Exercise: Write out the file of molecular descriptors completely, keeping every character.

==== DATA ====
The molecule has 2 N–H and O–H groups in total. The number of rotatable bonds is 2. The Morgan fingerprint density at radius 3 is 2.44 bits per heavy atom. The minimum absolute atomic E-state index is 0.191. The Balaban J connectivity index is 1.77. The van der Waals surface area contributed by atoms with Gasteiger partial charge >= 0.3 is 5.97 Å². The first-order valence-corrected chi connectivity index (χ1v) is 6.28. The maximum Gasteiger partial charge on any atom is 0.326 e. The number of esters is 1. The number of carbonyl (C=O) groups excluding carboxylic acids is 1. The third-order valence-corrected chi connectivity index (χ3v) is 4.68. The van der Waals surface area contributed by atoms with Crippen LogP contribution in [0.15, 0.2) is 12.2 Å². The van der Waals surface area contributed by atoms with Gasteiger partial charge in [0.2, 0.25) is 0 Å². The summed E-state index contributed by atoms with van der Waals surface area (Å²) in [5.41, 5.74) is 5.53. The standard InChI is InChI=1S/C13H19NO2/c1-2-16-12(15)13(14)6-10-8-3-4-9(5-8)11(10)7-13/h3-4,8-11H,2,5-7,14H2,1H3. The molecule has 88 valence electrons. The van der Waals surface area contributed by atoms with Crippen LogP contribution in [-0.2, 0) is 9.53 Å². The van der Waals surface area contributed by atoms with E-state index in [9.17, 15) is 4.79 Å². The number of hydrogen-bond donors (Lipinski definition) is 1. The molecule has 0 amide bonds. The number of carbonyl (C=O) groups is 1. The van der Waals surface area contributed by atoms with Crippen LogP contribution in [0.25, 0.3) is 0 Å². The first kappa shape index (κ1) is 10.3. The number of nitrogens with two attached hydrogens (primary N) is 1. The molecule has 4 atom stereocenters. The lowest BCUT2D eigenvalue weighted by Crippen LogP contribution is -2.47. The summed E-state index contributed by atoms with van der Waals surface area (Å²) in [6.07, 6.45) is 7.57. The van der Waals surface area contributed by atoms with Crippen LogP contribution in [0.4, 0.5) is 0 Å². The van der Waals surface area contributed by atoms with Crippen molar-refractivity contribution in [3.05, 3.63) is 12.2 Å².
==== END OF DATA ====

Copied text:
The molecule has 2 N–H and O–H groups in total. The number of rotatable bonds is 2. The Morgan fingerprint density at radius 3 is 2.44 bits per heavy atom. The minimum absolute atomic E-state index is 0.191. The Balaban J connectivity index is 1.77. The van der Waals surface area contributed by atoms with Gasteiger partial charge >= 0.3 is 5.97 Å². The first-order valence-corrected chi connectivity index (χ1v) is 6.28. The maximum Gasteiger partial charge on any atom is 0.326 e. The number of esters is 1. The number of carbonyl (C=O) groups excluding carboxylic acids is 1. The third-order valence-corrected chi connectivity index (χ3v) is 4.68. The van der Waals surface area contributed by atoms with Crippen LogP contribution in [0.15, 0.2) is 12.2 Å². The van der Waals surface area contributed by atoms with Gasteiger partial charge in [0.2, 0.25) is 0 Å². The summed E-state index contributed by atoms with van der Waals surface area (Å²) in [5.41, 5.74) is 5.53. The standard InChI is InChI=1S/C13H19NO2/c1-2-16-12(15)13(14)6-10-8-3-4-9(5-8)11(10)7-13/h3-4,8-11H,2,5-7,14H2,1H3. The molecule has 88 valence electrons. The van der Waals surface area contributed by atoms with Crippen LogP contribution in [-0.2, 0) is 9.53 Å². The van der Waals surface area contributed by atoms with E-state index in [9.17, 15) is 4.79 Å². The number of hydrogen-bond donors (Lipinski definition) is 1. The molecule has 0 amide bonds. The number of carbonyl (C=O) groups is 1. The van der Waals surface area contributed by atoms with Crippen LogP contribution in [0.25, 0.3) is 0 Å². The first kappa shape index (κ1) is 10.3. The number of nitrogens with two attached hydrogens (primary N) is 1. The molecule has 4 atom stereocenters. The lowest BCUT2D eigenvalue weighted by Crippen LogP contribution is -2.47. The summed E-state index contributed by atoms with van der Waals surface area (Å²) in [6.07, 6.45) is 7.57. The van der Waals surface area contributed by atoms with Crippen LogP contribution in [0.4, 0.5) is 0 Å². The van der Waals surface area contributed by atoms with Crippen molar-refractivity contribution in [3.05, 3.63) is 12.2 Å².